As I walked up to the side of the ark

I was pushed aside by a pair of antelopes,

two beavers followed, damn, and some camels, too

even a couple of doves flew overhead. I didn’t see them though

but I knew they were there.

they seemed to have dropped a little something on my shoulder


So I took off my white jacket, hung it from the branch of an apple tree

and then the skies turned from friendly to mean, light to dark,

I heard a heavy thump at my feet, it was a ladder

and Noah, his wife and sons and their wives, and hundreds of animals

looked down and waited


Looking at the bottom rung of the ladder,

I realized all I had left were some problems

and a black umbrella to hide me from the rain.


It’s very humbling to look back at this poem and see how God was filling my thoughts and convicting me about how I was missing him.  It would be another couple years before I would make a decision to commit my life to following Christ, but the Holy Spirit was already working on me.  Poetry has always helped me understand myself.  The subconscious creeps in and lingers.

The loneliness, abandonment and disappointment I was feeling when I wrote the poem is completely different now.  God has accepted me.  Christ has redeemed me.  The Holy Spirit guides me.  The emptiness I felt has been replaced with hope.  The desperation I felt has been replaced with joy and satisfaction.  The shame I felt has been replaced with love.  I thought I was completely unworthy, but Christ showed me my value.

In him we have redemption through his blood, the forgiveness of sins, in accordance with the riches of God’s grace that he lavished on us with all wisdom and understanding.  -Ephesians 1:7-8


Tagged , , , , , , , , , ,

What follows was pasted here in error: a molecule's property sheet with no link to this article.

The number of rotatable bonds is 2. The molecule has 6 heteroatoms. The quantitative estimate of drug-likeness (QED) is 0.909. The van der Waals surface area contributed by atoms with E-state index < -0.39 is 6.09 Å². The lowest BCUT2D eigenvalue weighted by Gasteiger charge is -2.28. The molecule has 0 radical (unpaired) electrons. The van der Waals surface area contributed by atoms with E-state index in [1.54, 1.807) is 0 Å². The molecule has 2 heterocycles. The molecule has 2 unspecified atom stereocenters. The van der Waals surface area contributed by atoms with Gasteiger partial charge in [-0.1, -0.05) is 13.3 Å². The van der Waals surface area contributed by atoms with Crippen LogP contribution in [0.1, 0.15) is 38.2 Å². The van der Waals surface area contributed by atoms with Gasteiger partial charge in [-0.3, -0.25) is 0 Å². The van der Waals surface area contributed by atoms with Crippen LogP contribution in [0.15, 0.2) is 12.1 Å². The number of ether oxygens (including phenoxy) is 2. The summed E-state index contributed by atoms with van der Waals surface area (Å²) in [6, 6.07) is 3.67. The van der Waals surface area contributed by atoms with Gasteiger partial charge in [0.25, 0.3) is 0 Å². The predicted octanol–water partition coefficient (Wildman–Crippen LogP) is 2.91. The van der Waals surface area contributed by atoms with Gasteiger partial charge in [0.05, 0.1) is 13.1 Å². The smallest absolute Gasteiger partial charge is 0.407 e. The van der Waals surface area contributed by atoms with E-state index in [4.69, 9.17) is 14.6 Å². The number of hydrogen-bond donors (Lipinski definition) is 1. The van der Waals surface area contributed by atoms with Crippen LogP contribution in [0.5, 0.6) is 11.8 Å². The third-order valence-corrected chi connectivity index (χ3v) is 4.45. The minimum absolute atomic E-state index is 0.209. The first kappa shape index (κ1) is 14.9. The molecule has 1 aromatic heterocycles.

Siggi’s dead.

Well, that didn’t take long.  If you read the post from yesterday, you might remember that we received two goldfish as a party favor at a kid’s birthday party.  Our son named one Devo and we named the other one Siggi.

Siggi’s dead.


Siggi is (was) the floater on the left.

Elizabeth noticed that one of the fish had “taken a break” from swimming.  To eliminate the thought that he was napping, I poked him with my finger.

Uh oh.

Now what?  Well, we did what any parent of a nearly-three-year-old might do.  We started the cover up.  First, we had to dispose of the body.

“How are we going to get it out?  We don’t have one of those little nets,” asked Elizabeth.

“I think I’m just going to pick him up,” I said.  And I did.  I laid him on a paper towel and did a brief autopsy.  Yep, he wasn’t moving.  Elizabeth distracted Rylan as I jetted to the bathroom.  Upon entering the bathroom, it occurred to me that I actually had to use the bathroom.

Do I pee first?

Do I pee on the fish?

There was no need to waste two full tanks of water on separate flushes.  So I rationalized that I should be humane and dump the fish in a bowl of pee rather than pee on the dead fish.  It seemed like the dignified thing to do.  As I dropped the fish carcass into the bowl, it hit at such an angle that it appeared to glide through the water.  For a brief moment, I actually thought Siggi was alive and I would have to stick my hand in the pee-water and pull out our Lazarus fish.

“OK, the fish is gone,” I announced quietly back in the living room.  “Do we tell him?”

We considered our options.  We could go get another fish and complete the cover up.  Two fish entered, two fish would remain.  Or, we could try to have “the death talk” with our son and wonder if he would understand.  Or…

Or, we could hope he doesn’t notice one is missing.

“I kinda feel like we’re lying to our son,” I said.  “No,” Elizabeth added, “as long as the other one is still there, I think we’re OK.”  As we were spiraling towards denial, our son said, “I want to feed the fishies.”

Fishies.  Plural.  Great.

“Sure, buddy,” I replied.  “You can feed the fish.”


I picked him up and held him next to the food and the bowl.  He grabbed a pinch of the $4.25 goldfish food from Walgreen’s and dropped it in the fishbowl.  “Yay, he’s eating it!”

Whew!  It appears as if we dodged a bullet today, but we still need to formulate a plan for when Devo kicks the bucket…er…bowl.

Until then, long live Devo.

Tagged , , , , , , , ,